Startup XOR is developing AI chatbot technology for recruiters of multinationals like Heineken and IKEA, and exemplifies one of the most disruptive trends set to transform human resources in future.
The newest addition to human resource departments of global corporations might not be human after all: The chatbot and AI-supported cognitive recruiter is a trend “at the early stages of a revolution”, according to last year’s global study on human capital trends issued by Deloitte.
Talent acquisition is one of the biggest challenges for today’s companies – over 80 percent of respondents call it important or very important. At the same time, there are frequent complaints that it is costly for employers, time-consuming for recruiters, and discouraging for applicants.
As former top recruiter at a large staffing agency in Eastern Europe, Aida Fazylova became increasingly dissatisfied with the inefficiency of traditional recruitment processes. Instead, the former data scientist and mathematician founded XOR on the notion that chatbots and AI can partly solve the problem.
The idea? Chatbots can relieve the recruiter of routine tasks, especially a tedious pre-screen process. Popular employers often receive three-digit application numbers, accelerating costs of filtering out those candidates who do and do not fulfill the desired requirements.
“Nobody wants to accidentally miss a most suitable candidate. Yet, nobody wants to spend time on carefully examining hundreds of candidates when most of them are obviously unsuitable for the job”, says Aida Fazylova.
Indeed, for more than half of respondents of a recent survey, the most difficult part of recruitment is identifying the right candidates from a large applicant pool, says HR tech company IDEAL.
At the same time, applicants might also save a lot of time and resources when they can themselves better understand if they are qualified for a job or not – and it might actually save applicants from more serious consequences.
“If you get on their nerves, they can (and will) blacklist you from future opportunities”, warn career advice sites of applications that do not fulfill requirements.
Indeed, a large-scale survey of 1,500 recruiters and hiring managers and found that such irrelevant applications was the biggest turnoff for 30 percent of them. And of that group, 43 percent said they would ‘blacklist’ those candidates from any other jobs as well – by suppressing their names from even coming up in future resume searches.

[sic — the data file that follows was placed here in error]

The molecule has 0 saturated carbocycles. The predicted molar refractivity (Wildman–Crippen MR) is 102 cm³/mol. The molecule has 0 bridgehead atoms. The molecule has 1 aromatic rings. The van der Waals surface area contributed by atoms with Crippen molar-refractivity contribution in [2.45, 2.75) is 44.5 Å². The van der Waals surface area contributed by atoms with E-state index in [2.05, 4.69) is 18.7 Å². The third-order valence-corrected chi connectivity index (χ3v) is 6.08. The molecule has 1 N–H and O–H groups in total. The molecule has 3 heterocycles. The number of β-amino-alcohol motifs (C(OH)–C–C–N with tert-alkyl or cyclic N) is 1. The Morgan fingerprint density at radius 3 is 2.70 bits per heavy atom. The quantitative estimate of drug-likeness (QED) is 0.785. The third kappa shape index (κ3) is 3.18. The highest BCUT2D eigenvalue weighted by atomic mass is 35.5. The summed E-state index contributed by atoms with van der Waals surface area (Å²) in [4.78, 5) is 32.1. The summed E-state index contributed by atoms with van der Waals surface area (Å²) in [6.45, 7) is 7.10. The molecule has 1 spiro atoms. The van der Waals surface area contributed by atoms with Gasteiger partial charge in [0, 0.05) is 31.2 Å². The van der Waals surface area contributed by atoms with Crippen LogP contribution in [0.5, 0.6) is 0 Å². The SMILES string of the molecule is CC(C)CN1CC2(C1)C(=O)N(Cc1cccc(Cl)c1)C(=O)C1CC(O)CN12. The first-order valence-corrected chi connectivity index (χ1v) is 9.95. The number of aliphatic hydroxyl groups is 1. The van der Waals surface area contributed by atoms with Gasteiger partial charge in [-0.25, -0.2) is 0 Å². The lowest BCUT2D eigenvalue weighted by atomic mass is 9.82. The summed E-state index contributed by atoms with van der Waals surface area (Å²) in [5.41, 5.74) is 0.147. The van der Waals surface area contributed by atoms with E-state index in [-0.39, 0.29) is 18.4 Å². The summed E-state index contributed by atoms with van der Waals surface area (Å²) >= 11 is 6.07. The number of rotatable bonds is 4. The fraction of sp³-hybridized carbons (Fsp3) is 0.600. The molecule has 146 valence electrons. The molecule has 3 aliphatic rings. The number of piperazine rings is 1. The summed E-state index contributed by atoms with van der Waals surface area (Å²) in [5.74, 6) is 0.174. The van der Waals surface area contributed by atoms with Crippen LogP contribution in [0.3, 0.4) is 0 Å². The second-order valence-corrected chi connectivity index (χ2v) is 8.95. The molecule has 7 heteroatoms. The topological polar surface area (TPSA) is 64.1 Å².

“It’s not that human recruiters aren’t able to pre-screen candidates better than chatbots. It’s just that most of the time they won’t pre-screen them anyway”, says XOR-founder Fazylova.
The same is true for the communication with applicants, she adds. Soaring application numbers mean that a large number of applicants never get any type of response from the company. For example, three out of five graduate applications in the UK never get notified if their application was successful or not.
“It’s not that applicants don’t want to have a conversation with a person. It’s just that most of the time they won’t have it anyway”, Fazylova summarizes.
Companies also turn to chatbots as part of their efforts to promote more diversity at the workplace, as gender or racial bias in recruitment processes remains a big concern.
A 2016 study conducted with 40 major companies showed that 30% of companies preferred French-sounding names. Similar studies have been replicated in studies from Canada to the UK, even causing desperate measures such as applicants with names of ethnic minorities to change their names when applying.
Furthermore, job descriptions might be prone to gender bias as research demonstrates that words like “dominant” or “competitive” are stereotypically perceived male and can deter female applicants.
AI-supported technology is turned to as a solution that automatically identifies and remove these types of bias from job descriptions up to the recruitment process.
While the buzz around AI and chatbots in recruitment is difficult to ignore, companies often still face a lot of challenges implementing the technology.
According to the 2018 Global Human Capital Trends report from Deloitte, “the hard part is often not decoding human language but training the software to ask the right questions, provide the right answers, and avoid alienating the job candidate”.
Furthermore, ivercoming data availability challenges as well as addressing the ‘human factor’ is critical for any AI project, according to technology experts from SAP in a Harvard Business Review article.
“Many employees worry about the consequences of all of this technology on their roles. For most, it will be an opportunity to reduce tedious tasks and do more, but it’s vital that employees have incentives to ensure the success of new machine learning initiatives”, they advice.
Investments from company in artificial intelligence are soaring, and a recent study by PwC says that two-thirds of business executives say AI solutions implemented in their businesses have already increased productivity.
The question most companies will likely to struggle with in future is not if they should turn to AI to aid recruiting, but how – opening an opportunity that startups like XOR are eager to jump on.